Auschwitz Museum has unveiled an incredible discovery found while staff were cleaning out an exhibit – inscriptions and documents hidden in inmate’s shoes.
In one particularly poignant example there is a handwritten inscription, which is still legible, showing that the footwear belonged to Amos Steinberg, who was born in Prague on 26 June 1938.
Shortly after his fourth birthday, Amos was taken to Theresienstadt, just outside Prague, and then in October 1944, aged six, he became one of the 46,000 Jews deported from Theresienstadt to Auschwitz, together with his parents Ludvik and Ida.
As well as the young boy’s full name, the inscription shows the mark of the transport and the registration number on the transport list.
“It is likely that both his parents were murdered in the gas chamber after selection,” said Hanna Kubik from the Museum Collections.
“We may presume that Ida was most likely the one who ensured that her child’s shoe was signed. The father was deported in another transport. We know that he was transferred from Auschwitz to Dachau on 10 October 1944. He was liberated in the Kaufering sub-camp.”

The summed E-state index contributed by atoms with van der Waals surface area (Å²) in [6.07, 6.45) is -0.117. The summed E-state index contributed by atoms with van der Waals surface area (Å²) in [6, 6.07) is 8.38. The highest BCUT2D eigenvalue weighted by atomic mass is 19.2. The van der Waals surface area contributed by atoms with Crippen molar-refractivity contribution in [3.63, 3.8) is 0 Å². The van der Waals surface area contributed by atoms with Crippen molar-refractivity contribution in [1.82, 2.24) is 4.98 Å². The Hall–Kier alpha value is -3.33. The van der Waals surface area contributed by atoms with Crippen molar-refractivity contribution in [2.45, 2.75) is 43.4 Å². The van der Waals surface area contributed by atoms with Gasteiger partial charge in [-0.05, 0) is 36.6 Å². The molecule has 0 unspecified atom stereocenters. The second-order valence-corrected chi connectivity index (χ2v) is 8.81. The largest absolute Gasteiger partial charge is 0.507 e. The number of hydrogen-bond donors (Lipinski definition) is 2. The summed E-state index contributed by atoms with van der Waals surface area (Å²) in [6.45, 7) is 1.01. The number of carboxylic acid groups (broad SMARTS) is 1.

A touching #discovery was made during conservation of shoes of child victims of the German Nazi #Auschwitz camp: a handwritten inscription with the name of Amos Steinberg deported from #Theresienstadt Ghetto with his mother & documents in Hungarian: https://t.co/lByKFNXfVc pic.twitter.com/EK3zoYtTYj
— Auschwitz Memorial (@AuschwitzMuseum) July 21, 2020
Of the 46,000 Jews from Theresienstadt, 18,000 were placed in a family camp in a section of Auschwitz-Birkenau, and it is believed that Amos and his family were among them.
Kubik said it was not the first time the museum had come across documents in shoes, but these have been “mainly newspapers” inserted for extra insulation.
However, he said: “This find is precious and interesting because the documents have been preserved in good condition and they contain dates, names of the persons concerned and handwritten captions. They date back to 1941 and 1942.
“The documents belonged to people probably living in Munkacs and Budapest. ‘Some of them are official documents, a fragment of a brochure and a piece of paper with a name. The names Ackermann, Brávermann and Beinhorn appear in the find.
“They were probably deported to Auschwitz in the spring or summer of 1944 during the extermination of Hungarian Jews. I hope that more in-depth research will allow us to determine the details of the individuals.”
The discovered documents will now be preserved and sent to the central collection along with the shoe.